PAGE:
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Deep and wide 14 aluminum utility boat

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  1. #1
    Ensign
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    Default Deep and wide 14 aluminum utility boat

    I want to buy a 14 aluminum utility boat for a very smallbody of water my cottage is located on. I want the widest and deepest 14 utility boat available for stabilityand in case I use it in larger bodies of water. I also realize the deepest boat may not be the widest. Without having togo to 20 different dealers, can anyone tell me the brands and models I should belooking at? I appreciate your input. Thanks.


  2. #2
    Lt Commander
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    Hi DunkinD and welcome.

    You are asking for some mutually exclusive features (not a politician by any chance are you? ). For lateral stability the best would be a wide, flat bottom boat. If you want a deep V hull then the ratio of width to depth will be a lot smaller.

    Look at the use you intend to have for the boat (and remember that you, wife and the kids will change those within about two days). Are there lots of shallow places in your lake? Will you be beaching the boat or do you have a dock? Mainly fishing or carting stuff around? For you or for the kids to play with?

    Generally a wider, shallow bottom boat will be more useful and comfortable. Deep V is better for rough "seas" but you are unlikely to get much of that on a small lake.

    There are, no doubt, forum members that have all the dimensions (as well a hull contour data) in their heads but it is probably quicker to ask Mr. Google for a list of boats and compare them yourself. For a 14 footer is is unlikely that there will be a great deal of difference from one to another and the one that fits your requirements best will be the most expensive and have a 6 month waiting list.

    Just get one, put about 15 horses on it and have fun.

    PS. You can easily rig up a temporary outrigger when a lot of lateral stability is needed.

  3. #3
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    At what point do you think it's just better to rig up a temporary outrigger, Lotus?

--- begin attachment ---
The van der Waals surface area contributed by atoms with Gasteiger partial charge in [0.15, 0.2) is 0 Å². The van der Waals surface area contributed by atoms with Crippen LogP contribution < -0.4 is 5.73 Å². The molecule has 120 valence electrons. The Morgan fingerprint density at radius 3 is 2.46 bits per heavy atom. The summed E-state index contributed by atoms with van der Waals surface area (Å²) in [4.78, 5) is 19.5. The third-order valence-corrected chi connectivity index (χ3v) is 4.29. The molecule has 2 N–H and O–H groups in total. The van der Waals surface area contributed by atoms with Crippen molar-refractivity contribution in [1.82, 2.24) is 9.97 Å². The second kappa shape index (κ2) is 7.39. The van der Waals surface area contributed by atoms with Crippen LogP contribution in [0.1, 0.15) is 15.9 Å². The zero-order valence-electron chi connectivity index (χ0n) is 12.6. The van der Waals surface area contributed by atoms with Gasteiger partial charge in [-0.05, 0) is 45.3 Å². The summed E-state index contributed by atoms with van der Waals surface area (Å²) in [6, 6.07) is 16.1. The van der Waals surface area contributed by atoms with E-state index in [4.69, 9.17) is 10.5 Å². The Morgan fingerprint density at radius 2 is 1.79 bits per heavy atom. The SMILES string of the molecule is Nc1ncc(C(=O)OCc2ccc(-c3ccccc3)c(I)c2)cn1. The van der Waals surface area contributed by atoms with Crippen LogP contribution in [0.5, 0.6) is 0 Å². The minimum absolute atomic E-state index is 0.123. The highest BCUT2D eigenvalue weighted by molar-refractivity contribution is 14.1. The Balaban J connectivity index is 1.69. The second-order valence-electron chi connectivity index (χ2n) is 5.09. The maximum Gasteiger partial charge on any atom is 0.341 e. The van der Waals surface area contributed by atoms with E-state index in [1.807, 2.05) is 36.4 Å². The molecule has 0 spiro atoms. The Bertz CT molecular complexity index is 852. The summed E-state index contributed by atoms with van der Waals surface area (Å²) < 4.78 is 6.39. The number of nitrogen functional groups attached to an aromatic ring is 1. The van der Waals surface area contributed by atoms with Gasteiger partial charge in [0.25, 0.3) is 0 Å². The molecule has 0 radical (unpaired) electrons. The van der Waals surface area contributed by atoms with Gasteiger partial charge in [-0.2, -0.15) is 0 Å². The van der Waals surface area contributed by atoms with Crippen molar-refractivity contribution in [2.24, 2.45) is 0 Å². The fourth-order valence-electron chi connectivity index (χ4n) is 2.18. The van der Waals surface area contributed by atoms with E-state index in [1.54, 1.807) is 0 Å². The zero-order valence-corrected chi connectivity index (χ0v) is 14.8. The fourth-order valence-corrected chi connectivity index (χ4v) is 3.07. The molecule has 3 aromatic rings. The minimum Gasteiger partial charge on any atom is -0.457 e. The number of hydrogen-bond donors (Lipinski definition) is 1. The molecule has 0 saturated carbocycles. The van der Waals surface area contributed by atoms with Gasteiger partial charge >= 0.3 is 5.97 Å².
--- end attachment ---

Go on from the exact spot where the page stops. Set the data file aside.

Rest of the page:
4. #4
    Lt Commander
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    Hi Myrien and welcome to the forum.

    When you are not under power, either anchored or just drifting, and will be standing up or moving around a lot. If you want to use the boat as a swimming platform for example, or if you want to do some fly or spin cast fishing. One person should be able to get away without an outrigger (at least once you have got your "sea" legs) but more than one can mean some uncoordinated movement. Most smaller "utility" boats have oar locks and all you would need would be a long oar with a second oar pin attached at the handle end so it would fit into both locks. Then tie a good sized beach ball or medicine ball to the paddle end. If the boat tips one way then the buoyancy of the ball will keep it from tipping over and if it tips the other way then the weight of the extended oar and ball will counter the tipping (why a heavier medicine ball would be better).

    An outrigger can prevent the boat from capsizing. It cannot prevent you from losing your balance and falling in the lake.

    If you will be standing up or leaning out over the side, to observe and photo fish life for example, then the extra stability of an outrigger can help. If you are zipping along with a few singing and dancing drunks then put on your life vest, aim for a rock, jump out and let nature take its course.
    Last edited by lotus; January 30th, 2019 at 04:45.

  5. #5
    Lt Commander
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    Another note on the temp outrigger. Treat it like training wheels on a bicycle. After a while you wont need it very much as you will get accustomed to the way the boat rocks around and will start to compensate for it.
    You will also learn to stay in the center of the boat, cast sitting down, climb into the boat over the transom, etc.

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